When Patricia Edith was in elementary school, the Art Institute of Chicago challenged local students to create a monochromatic piece of art. Instead, her painting was colorful and bold. “And when
I was done, I was like, oh, man, yet another example of how I didn’t get the assignment,” says Edith of Alameda.
She must have done something right, because it earned her a scholarship to the prestigious art school.
“It kind of saved my life,” she says. “That scholarship changed my whole life, and what I went after, because I grew up in a lower-working class neighborhood, and there were no books in my house. And it opened up this world to me. … All through the rest of elementary school and high school, I spent just hours and hours at the Art Institute.”
Edith was trained as a photographer and often enhances her photos by hand-coloring them with pastels. Her portfolio also includes mandalas, traditionally seen in sacred art. In Edith’s hands they take on a political bent, as does her mixed-media collage, which is her current focus. She half-jokes that her artist statement boils down to, “I hate capitalism.”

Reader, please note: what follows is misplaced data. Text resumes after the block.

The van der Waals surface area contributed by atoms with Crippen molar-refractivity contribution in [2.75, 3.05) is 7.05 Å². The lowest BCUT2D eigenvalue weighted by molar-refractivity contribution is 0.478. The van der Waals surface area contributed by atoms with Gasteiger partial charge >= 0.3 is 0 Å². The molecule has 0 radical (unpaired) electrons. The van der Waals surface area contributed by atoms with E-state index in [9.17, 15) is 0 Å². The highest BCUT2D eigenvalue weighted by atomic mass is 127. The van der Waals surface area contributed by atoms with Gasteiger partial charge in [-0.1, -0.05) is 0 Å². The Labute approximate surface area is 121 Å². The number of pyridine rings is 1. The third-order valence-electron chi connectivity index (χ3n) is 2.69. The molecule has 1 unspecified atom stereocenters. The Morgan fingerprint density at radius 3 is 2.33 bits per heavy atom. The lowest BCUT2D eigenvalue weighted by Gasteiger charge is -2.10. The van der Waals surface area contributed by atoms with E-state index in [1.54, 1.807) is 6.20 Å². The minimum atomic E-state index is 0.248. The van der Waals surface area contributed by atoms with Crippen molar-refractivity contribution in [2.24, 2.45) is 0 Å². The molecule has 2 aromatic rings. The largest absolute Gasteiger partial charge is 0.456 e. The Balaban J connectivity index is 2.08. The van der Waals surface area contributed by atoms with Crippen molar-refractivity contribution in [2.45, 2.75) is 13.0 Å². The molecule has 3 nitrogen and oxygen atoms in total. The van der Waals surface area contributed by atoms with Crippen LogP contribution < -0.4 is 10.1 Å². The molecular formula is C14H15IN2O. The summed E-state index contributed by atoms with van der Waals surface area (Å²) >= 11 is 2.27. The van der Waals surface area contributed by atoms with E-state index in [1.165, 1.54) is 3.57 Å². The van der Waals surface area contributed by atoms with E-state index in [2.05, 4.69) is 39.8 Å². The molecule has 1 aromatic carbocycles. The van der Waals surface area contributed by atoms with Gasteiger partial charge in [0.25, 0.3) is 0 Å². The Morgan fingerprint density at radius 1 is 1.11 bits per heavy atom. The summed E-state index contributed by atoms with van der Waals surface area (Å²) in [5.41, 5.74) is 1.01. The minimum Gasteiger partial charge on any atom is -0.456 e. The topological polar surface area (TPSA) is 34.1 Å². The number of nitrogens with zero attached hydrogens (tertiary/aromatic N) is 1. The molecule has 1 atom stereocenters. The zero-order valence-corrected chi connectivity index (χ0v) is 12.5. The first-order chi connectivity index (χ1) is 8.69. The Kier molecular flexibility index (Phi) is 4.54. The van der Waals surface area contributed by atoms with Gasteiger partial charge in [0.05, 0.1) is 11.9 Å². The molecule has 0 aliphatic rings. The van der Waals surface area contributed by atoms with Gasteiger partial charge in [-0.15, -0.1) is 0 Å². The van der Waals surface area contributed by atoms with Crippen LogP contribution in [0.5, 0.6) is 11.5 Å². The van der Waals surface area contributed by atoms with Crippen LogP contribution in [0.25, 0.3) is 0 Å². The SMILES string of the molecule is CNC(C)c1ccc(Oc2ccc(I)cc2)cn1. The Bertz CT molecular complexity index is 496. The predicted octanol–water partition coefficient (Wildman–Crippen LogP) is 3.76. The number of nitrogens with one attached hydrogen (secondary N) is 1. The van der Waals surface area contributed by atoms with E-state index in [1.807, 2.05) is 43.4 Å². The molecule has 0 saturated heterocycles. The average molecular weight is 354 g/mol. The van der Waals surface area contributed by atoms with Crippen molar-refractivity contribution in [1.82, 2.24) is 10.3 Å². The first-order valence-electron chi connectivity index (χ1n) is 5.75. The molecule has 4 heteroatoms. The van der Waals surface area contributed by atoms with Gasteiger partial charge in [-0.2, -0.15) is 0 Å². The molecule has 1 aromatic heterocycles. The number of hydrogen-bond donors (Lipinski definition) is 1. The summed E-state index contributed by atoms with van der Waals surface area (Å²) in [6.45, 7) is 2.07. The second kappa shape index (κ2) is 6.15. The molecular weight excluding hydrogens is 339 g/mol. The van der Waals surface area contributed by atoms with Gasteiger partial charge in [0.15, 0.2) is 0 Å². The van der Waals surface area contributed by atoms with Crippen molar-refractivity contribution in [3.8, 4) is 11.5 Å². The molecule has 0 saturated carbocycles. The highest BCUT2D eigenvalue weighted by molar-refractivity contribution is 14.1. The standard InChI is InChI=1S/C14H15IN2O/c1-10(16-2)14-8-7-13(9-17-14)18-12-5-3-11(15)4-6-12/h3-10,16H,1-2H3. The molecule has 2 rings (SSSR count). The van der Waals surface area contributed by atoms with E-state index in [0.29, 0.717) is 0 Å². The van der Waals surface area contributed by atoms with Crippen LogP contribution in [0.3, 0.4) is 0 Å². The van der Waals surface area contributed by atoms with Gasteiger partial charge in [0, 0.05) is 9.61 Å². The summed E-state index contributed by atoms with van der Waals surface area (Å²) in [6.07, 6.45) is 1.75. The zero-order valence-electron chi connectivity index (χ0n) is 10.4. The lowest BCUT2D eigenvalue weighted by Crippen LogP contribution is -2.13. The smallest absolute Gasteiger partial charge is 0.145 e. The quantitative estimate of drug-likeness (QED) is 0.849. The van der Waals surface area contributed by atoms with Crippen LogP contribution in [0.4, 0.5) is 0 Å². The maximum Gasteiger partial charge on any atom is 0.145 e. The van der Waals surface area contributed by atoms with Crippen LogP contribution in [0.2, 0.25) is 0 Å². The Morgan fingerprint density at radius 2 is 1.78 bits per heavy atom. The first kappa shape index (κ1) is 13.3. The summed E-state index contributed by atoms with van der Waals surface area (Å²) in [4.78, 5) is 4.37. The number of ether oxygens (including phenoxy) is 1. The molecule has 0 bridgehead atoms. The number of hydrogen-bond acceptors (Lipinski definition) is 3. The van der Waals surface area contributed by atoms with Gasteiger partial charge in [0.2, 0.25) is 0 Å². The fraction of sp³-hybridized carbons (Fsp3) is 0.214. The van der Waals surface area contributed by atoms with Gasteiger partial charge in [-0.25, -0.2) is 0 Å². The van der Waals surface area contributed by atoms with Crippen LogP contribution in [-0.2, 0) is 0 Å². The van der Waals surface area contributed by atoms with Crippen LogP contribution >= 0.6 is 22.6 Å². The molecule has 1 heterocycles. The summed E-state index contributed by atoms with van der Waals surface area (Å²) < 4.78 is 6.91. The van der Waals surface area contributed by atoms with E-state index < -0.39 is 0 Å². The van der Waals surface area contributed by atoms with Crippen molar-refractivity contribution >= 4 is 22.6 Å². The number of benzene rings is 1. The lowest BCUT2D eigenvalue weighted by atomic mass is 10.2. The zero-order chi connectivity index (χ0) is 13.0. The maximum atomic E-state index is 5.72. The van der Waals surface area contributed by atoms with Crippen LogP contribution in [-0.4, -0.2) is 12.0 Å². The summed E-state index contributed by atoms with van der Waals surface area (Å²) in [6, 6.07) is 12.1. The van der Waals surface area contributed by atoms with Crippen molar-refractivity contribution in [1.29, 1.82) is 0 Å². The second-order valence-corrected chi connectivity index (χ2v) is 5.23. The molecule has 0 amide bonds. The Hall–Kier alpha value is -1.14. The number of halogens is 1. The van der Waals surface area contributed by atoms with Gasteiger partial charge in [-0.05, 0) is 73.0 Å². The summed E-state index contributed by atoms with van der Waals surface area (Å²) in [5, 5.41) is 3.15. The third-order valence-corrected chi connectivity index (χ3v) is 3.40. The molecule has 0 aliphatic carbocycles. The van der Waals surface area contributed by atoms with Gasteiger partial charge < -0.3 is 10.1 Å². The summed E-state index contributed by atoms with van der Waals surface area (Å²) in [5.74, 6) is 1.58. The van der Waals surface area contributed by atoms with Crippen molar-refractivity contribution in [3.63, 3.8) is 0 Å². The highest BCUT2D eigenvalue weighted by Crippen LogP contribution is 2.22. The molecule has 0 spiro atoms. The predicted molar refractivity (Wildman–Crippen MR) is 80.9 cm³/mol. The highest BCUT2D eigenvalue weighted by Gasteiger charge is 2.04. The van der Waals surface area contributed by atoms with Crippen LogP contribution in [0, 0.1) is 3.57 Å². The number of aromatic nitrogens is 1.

Edith recently had a solo show of her collages at the Pacific Pinball Museum, and she has also exhibited several times with Alameda Women Artists at the Alameda Museum and the Alameda Free Library. Because of her own background, she believes strongly in AWA’s student scholarship awards. “I wish there was a way to build it so it could be a little more meaningful,” she says. “But at least we’ve begun it.”
What’s next for this multitalented artist? “I could see myself having a really simple year, and just doing little things,” she says, claiming no illusions of becoming famous. Hopefully this article doesn’t complicate that too much.
To schedule a studio visit, contact the artist at firstname.lastname@example.org.